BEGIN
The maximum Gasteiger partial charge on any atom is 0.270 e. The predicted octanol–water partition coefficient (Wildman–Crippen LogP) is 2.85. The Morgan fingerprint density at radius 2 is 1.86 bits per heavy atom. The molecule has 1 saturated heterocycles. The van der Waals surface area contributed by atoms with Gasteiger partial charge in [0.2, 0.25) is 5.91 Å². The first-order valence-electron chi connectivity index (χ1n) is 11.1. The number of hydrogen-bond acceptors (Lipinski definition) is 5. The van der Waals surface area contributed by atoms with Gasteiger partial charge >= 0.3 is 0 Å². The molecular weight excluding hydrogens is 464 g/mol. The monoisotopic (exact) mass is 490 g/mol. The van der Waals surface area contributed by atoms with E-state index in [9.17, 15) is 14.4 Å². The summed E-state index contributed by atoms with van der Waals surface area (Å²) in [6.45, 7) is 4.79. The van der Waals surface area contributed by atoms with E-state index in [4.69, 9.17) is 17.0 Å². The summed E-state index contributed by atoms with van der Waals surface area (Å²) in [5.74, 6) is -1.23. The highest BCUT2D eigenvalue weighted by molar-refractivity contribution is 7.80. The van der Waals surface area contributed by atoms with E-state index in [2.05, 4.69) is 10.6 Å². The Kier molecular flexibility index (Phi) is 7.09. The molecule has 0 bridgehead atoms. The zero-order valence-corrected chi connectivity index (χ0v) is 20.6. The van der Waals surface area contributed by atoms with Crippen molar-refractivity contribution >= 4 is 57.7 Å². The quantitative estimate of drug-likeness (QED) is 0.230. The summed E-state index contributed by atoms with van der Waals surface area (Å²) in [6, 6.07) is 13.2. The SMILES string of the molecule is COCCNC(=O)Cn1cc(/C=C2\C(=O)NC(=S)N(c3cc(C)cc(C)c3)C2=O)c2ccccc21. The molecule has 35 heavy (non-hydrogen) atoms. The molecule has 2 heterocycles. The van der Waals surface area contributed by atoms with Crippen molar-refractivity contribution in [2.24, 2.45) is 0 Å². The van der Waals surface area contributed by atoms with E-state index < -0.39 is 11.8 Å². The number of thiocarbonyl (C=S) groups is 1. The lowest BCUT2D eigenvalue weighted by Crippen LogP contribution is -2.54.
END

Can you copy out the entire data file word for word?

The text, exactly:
The maximum Gasteiger partial charge on any atom is 0.270 e. The predicted octanol–water partition coefficient (Wildman–Crippen LogP) is 2.85. The Morgan fingerprint density at radius 2 is 1.86 bits per heavy atom. The molecule has 1 saturated heterocycles. The van der Waals surface area contributed by atoms with Gasteiger partial charge in [0.2, 0.25) is 5.91 Å². The first-order valence-electron chi connectivity index (χ1n) is 11.1. The number of hydrogen-bond acceptors (Lipinski definition) is 5. The van der Waals surface area contributed by atoms with Gasteiger partial charge >= 0.3 is 0 Å². The molecular weight excluding hydrogens is 464 g/mol. The monoisotopic (exact) mass is 490 g/mol. The van der Waals surface area contributed by atoms with E-state index in [9.17, 15) is 14.4 Å². The summed E-state index contributed by atoms with van der Waals surface area (Å²) in [6.45, 7) is 4.79. The van der Waals surface area contributed by atoms with E-state index in [4.69, 9.17) is 17.0 Å². The summed E-state index contributed by atoms with van der Waals surface area (Å²) in [5.74, 6) is -1.23. The highest BCUT2D eigenvalue weighted by molar-refractivity contribution is 7.80. The van der Waals surface area contributed by atoms with E-state index in [2.05, 4.69) is 10.6 Å². The Kier molecular flexibility index (Phi) is 7.09. The molecule has 0 bridgehead atoms. The zero-order valence-corrected chi connectivity index (χ0v) is 20.6. The van der Waals surface area contributed by atoms with Crippen molar-refractivity contribution >= 4 is 57.7 Å². The quantitative estimate of drug-likeness (QED) is 0.230. The summed E-state index contributed by atoms with van der Waals surface area (Å²) in [6, 6.07) is 13.2. The SMILES string of the molecule is COCCNC(=O)Cn1cc(/C=C2\C(=O)NC(=S)N(c3cc(C)cc(C)c3)C2=O)c2ccccc21. The molecule has 35 heavy (non-hydrogen) atoms. The molecule has 2 heterocycles. The van der Waals surface area contributed by atoms with Crippen molar-refractivity contribution in [2.24, 2.45) is 0 Å². The van der Waals surface area contributed by atoms with E-state index < -0.39 is 11.8 Å². The number of thiocarbonyl (C=S) groups is 1. The lowest BCUT2D eigenvalue weighted by Crippen LogP contribution is -2.54.